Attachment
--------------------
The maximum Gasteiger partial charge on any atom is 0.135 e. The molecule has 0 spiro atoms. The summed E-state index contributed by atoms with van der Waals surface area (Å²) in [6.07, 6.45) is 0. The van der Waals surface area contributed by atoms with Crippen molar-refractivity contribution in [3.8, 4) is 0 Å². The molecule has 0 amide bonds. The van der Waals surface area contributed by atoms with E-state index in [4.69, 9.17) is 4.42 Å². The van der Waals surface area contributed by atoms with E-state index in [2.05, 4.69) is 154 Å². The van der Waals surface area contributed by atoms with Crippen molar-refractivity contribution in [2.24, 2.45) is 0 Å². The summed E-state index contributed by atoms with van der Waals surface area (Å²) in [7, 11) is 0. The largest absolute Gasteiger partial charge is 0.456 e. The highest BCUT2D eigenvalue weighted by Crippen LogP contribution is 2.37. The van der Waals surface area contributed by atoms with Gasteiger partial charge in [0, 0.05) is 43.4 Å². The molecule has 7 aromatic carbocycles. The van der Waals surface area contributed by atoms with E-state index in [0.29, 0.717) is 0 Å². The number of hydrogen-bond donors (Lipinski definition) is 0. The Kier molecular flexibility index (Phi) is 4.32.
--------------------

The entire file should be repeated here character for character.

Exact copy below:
The maximum Gasteiger partial charge on any atom is 0.135 e. The molecule has 0 spiro atoms. The summed E-state index contributed by atoms with van der Waals surface area (Å²) in [6.07, 6.45) is 0. The van der Waals surface area contributed by atoms with Crippen molar-refractivity contribution in [3.8, 4) is 0 Å². The molecule has 0 amide bonds. The van der Waals surface area contributed by atoms with E-state index in [4.69, 9.17) is 4.42 Å². The van der Waals surface area contributed by atoms with E-state index in [2.05, 4.69) is 154 Å². The van der Waals surface area contributed by atoms with Crippen molar-refractivity contribution in [2.24, 2.45) is 0 Å². The summed E-state index contributed by atoms with van der Waals surface area (Å²) in [7, 11) is 0. The largest absolute Gasteiger partial charge is 0.456 e. The highest BCUT2D eigenvalue weighted by Crippen LogP contribution is 2.37. The van der Waals surface area contributed by atoms with Gasteiger partial charge in [0, 0.05) is 43.4 Å². The molecule has 7 aromatic carbocycles. The van der Waals surface area contributed by atoms with E-state index in [0.29, 0.717) is 0 Å². The number of hydrogen-bond donors (Lipinski definition) is 0. The Kier molecular flexibility index (Phi) is 4.32.